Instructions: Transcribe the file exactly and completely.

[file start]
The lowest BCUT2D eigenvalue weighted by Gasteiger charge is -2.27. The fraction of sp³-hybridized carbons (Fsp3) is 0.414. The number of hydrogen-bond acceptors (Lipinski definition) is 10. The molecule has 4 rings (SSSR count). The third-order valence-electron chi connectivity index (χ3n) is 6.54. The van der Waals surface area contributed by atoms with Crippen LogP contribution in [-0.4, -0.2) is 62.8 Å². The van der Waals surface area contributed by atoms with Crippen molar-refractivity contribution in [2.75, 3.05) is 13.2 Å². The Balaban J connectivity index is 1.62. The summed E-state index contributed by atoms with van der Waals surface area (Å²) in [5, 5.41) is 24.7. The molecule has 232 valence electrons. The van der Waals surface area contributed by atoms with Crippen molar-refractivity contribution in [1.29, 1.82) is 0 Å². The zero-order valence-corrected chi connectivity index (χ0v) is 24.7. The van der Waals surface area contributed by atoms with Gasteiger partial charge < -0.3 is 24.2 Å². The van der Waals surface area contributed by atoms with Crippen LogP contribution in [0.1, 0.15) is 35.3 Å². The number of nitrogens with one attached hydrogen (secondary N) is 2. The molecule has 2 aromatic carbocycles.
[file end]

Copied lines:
The lowest BCUT2D eigenvalue weighted by Gasteiger charge is -2.27. The fraction of sp³-hybridized carbons (Fsp3) is 0.414. The number of hydrogen-bond acceptors (Lipinski definition) is 10. The molecule has 4 rings (SSSR count). The third-order valence-electron chi connectivity index (χ3n) is 6.54. The van der Waals surface area contributed by atoms with Crippen LogP contribution in [-0.4, -0.2) is 62.8 Å². The van der Waals surface area contributed by atoms with Crippen molar-refractivity contribution in [2.75, 3.05) is 13.2 Å². The Balaban J connectivity index is 1.62. The summed E-state index contributed by atoms with van der Waals surface area (Å²) in [5, 5.41) is 24.7. The molecule has 232 valence electrons. The van der Waals surface area contributed by atoms with Crippen molar-refractivity contribution in [1.29, 1.82) is 0 Å². The zero-order valence-corrected chi connectivity index (χ0v) is 24.7. The van der Waals surface area contributed by atoms with Gasteiger partial charge < -0.3 is 24.2 Å². The van der Waals surface area contributed by atoms with Crippen LogP contribution in [0.1, 0.15) is 35.3 Å². The number of nitrogens with one attached hydrogen (secondary N) is 2. The molecule has 2 aromatic carbocycles.